A hexagon theorem

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• In the Greek mathematical periodical Diastasis [=dimension] #3-4, 1998, pp. 24-37, I read the article by Nikos Kyriazis: A New Geometry Theorem and its more
Message 1 of 3 , Jul 1, 2000
In the Greek mathematical periodical Diastasis [=dimension] #3-4, 1998,
pp. 24-37, I read the article by Nikos Kyriazis:
A New Geometry Theorem and its more Significant Applications.

The author uses the theorem as a lemma to prove well-known theorems:
The three angle-bisectors/medians/altitudes of a triangle concur, etc.

Actually the theorem is not new. The earliest reference I found is the
following:

Soit A_1A_2A_3A_4A_5A_6 un hexagone convexe inscrit dans un cercle.
Si le produit A_1A_2 X A_3A_4 X A_5A_6 des cotes de rang pair egale
le produit des cotes de rang impair A_2A_3 X A_4A_5 X A_6A_1, les
diagonales A_1A_4, A_2A_5, A_3A_6 sont concourantes, et reciprocuement.
(L'education mathematique 49(1946-1947) 150, #8941)

Does anyone know an earlier one?

Note that the theorem was once proposed as a problem by HSMC:
Given six consecutive points A, B, C, D, E, and F on a circle, prove
that if (AB)(CD)(EF) = (BC)(DE)(FA), then AD, BE, and CF are concurrent.
(The Mathematics Student Journal, v. 27, #5, 1980, p. 3, # 527,
by H. S. M. Coxeter)

Antreas
• Is it possible that there is any connexion with Martin Gardner, The Asymmetric Propeller, Coll. Math. J., 30(1999) 18-22, and the Bankoff, Erd os, Klamkin Math
Message 2 of 3 , Jul 3, 2000
Is it possible that there is any connexion with Martin Gardner, The
Asymmetric Propeller, Coll. Math. J., 30(1999) 18-22, and the Bankoff,
Erd"os, Klamkin Math Mag article (1977?) referred to therein? R.

On Sat, 1 Jul 2000 xpolakis@... wrote:

> In the Greek mathematical periodical Diastasis [=dimension] #3-4, 1998,
> pp. 24-37, I read the article by Nikos Kyriazis:
> A New Geometry Theorem and its more Significant Applications.
>
> The author uses the theorem as a lemma to prove well-known theorems:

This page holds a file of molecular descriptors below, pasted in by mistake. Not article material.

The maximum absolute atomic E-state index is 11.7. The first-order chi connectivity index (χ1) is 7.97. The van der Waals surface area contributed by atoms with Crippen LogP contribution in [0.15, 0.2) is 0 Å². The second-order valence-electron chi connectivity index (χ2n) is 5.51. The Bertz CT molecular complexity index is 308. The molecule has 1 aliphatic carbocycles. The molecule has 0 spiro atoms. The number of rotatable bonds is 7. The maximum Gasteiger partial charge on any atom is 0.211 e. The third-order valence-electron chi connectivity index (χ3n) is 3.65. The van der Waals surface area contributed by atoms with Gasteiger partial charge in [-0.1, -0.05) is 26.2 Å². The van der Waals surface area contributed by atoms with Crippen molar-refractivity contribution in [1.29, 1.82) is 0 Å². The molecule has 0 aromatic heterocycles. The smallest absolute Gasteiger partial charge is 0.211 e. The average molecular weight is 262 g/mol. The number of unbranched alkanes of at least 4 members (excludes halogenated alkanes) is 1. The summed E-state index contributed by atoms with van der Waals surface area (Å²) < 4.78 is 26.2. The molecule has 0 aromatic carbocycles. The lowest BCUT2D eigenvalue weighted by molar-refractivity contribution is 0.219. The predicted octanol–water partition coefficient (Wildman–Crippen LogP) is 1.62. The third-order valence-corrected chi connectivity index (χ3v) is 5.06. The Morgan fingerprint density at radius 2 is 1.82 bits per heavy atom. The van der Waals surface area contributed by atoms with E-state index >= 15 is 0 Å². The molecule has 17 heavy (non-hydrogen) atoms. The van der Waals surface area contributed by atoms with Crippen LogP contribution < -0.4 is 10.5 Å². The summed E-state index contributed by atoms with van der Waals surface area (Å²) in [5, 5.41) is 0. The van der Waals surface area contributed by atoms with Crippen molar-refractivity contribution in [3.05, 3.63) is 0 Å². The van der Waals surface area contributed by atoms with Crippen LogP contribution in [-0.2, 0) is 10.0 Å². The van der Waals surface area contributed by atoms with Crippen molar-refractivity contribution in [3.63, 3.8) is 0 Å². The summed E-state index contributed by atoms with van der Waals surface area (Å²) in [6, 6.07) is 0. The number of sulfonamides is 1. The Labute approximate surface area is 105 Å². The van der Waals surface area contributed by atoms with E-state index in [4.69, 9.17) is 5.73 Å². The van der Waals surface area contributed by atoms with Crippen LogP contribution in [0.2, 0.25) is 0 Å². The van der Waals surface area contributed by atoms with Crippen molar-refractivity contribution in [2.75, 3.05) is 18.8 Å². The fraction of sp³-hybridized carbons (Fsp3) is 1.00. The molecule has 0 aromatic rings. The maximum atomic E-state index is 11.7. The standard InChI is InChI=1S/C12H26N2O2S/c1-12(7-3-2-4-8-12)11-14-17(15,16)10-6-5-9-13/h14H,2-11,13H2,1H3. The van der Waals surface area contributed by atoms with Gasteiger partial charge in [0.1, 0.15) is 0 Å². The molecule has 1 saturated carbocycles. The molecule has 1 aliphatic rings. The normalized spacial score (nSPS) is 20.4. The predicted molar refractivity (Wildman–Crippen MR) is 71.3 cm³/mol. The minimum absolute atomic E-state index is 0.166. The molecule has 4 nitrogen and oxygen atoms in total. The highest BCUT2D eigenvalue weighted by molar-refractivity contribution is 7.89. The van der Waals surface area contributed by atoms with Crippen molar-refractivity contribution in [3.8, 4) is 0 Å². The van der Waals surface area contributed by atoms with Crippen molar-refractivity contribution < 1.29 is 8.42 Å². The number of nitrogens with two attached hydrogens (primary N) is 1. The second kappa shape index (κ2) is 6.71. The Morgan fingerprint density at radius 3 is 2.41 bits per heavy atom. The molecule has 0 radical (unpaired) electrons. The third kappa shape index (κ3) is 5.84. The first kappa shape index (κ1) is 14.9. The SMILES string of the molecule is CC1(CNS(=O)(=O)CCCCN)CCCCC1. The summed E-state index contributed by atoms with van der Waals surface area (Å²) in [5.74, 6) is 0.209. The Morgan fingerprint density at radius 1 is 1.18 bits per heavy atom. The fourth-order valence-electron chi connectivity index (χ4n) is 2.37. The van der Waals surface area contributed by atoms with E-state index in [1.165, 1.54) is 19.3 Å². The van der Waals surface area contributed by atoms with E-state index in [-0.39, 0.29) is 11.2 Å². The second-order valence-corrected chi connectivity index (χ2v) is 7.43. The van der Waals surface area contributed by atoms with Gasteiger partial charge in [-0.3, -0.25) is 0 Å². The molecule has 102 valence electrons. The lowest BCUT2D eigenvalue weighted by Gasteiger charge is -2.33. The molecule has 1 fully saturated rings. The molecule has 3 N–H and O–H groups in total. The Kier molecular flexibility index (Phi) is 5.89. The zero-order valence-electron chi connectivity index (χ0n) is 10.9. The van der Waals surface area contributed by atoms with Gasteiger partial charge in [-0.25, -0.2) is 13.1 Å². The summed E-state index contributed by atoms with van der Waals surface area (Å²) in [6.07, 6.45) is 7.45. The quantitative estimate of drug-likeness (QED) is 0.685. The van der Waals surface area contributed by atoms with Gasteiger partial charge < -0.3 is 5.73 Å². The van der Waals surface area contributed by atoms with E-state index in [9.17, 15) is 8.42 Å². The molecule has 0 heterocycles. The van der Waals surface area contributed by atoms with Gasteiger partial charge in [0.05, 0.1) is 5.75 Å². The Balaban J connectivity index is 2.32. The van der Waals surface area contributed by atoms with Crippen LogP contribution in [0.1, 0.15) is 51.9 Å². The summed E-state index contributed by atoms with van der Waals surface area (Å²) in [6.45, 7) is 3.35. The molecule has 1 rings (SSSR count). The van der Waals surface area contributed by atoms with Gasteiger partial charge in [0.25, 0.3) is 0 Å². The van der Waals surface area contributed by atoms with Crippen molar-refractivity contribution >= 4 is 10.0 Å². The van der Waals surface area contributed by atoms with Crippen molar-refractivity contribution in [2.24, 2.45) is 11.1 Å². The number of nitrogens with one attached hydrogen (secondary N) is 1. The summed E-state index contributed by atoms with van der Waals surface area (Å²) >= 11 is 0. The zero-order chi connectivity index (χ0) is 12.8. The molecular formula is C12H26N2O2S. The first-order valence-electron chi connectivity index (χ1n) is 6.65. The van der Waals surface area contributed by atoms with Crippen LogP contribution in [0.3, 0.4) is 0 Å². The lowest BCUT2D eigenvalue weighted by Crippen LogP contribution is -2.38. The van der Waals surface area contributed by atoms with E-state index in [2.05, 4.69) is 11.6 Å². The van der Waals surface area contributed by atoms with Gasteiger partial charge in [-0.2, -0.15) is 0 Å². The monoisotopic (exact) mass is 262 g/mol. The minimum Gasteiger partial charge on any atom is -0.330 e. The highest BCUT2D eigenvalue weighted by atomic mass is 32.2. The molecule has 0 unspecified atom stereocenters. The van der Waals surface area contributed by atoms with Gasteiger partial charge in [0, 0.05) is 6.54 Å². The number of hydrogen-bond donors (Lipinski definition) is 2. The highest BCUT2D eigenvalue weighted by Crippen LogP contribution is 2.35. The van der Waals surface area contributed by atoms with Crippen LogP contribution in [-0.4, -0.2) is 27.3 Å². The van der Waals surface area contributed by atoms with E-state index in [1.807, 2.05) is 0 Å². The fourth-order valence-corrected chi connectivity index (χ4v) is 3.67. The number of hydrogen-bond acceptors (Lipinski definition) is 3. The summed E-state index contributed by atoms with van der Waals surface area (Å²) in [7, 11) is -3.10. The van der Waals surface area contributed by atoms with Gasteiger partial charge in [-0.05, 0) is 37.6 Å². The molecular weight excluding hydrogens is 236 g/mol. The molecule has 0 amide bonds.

> The three angle-bisectors/medians/altitudes of a triangle concur, etc.
>
> Actually the theorem is not new. The earliest reference I found is the
> following:
>
> Soit A_1A_2A_3A_4A_5A_6 un hexagone convexe inscrit dans un cercle.
> Si le produit A_1A_2 X A_3A_4 X A_5A_6 des cotes de rang pair egale
> le produit des cotes de rang impair A_2A_3 X A_4A_5 X A_6A_1, les
> diagonales A_1A_4, A_2A_5, A_3A_6 sont concourantes, et reciprocuement.
> (L'education mathematique 49(1946-1947) 150, #8941)
>
> Does anyone know an earlier one?
>
> Note that the theorem was once proposed as a problem by HSMC:
> Given six consecutive points A, B, C, D, E, and F on a circle, prove
> that if (AB)(CD)(EF) = (BC)(DE)(FA), then AD, BE, and CF are concurrent.
> (The Mathematics Student Journal, v. 27, #5, 1980, p. 3, # 527,
> by H. S. M. Coxeter)
• ... I don t know of an earlier reference but I am glad you raise the point. I do, however, have two references different from yours. I will write about this
Message 3 of 3 , Jul 3, 2000
On Sat, 1 Jul 2000 xpolakis@... wrote:

> In the Greek mathematical periodical Diastasis [=dimension] #3-4, 1998,
> pp. 24-37, I read the article by Nikos Kyriazis:
> A New Geometry Theorem and its more Significant Applications.
>
> The author uses the theorem as a lemma to prove well-known theorems:
> The three angle-bisectors/medians/altitudes of a triangle concur, etc.
>
> Actually the theorem is not new. The earliest reference I found is the
> following:
>
> Soit A_1A_2A_3A_4A_5A_6 un hexagone convexe inscrit dans un cercle.
> Si le produit A_1A_2 X A_3A_4 X A_5A_6 des cotes de rang pair egale
> le produit des cotes de rang impair A_2A_3 X A_4A_5 X A_6A_1, les
> diagonales A_1A_4, A_2A_5, A_3A_6 sont concourantes, et reciprocuement.
> (L'education mathematique 49(1946-1947) 150, #8941)
>
> Does anyone know an earlier one?
>
> Note that the theorem was once proposed as a problem by HSMC:
> Given six consecutive points A, B, C, D, E, and F on a circle, prove
> that if (AB)(CD)(EF) = (BC)(DE)(FA), then AD, BE, and CF are concurrent.
> (The Mathematics Student Journal, v. 27, #5, 1980, p. 3, # 527,
> by H. S. M. Coxeter)
>
>

I don't know of an earlier reference but I am glad you raise the
point. I do, however, have two references different from yours.
now I just remember that I once saw the theorem as an excersize
for traing students for a mathematical competition.
I have seen the article of Kyriazis you quote, and I knew the
result years now.
Unfortunately Kyriazis presents it as if he discovered THE theorem
in geometry. His proof is too elaborate but here is a trivial one:
By the trigonometric form of Ceva's theorem applied to triangle
ACE we have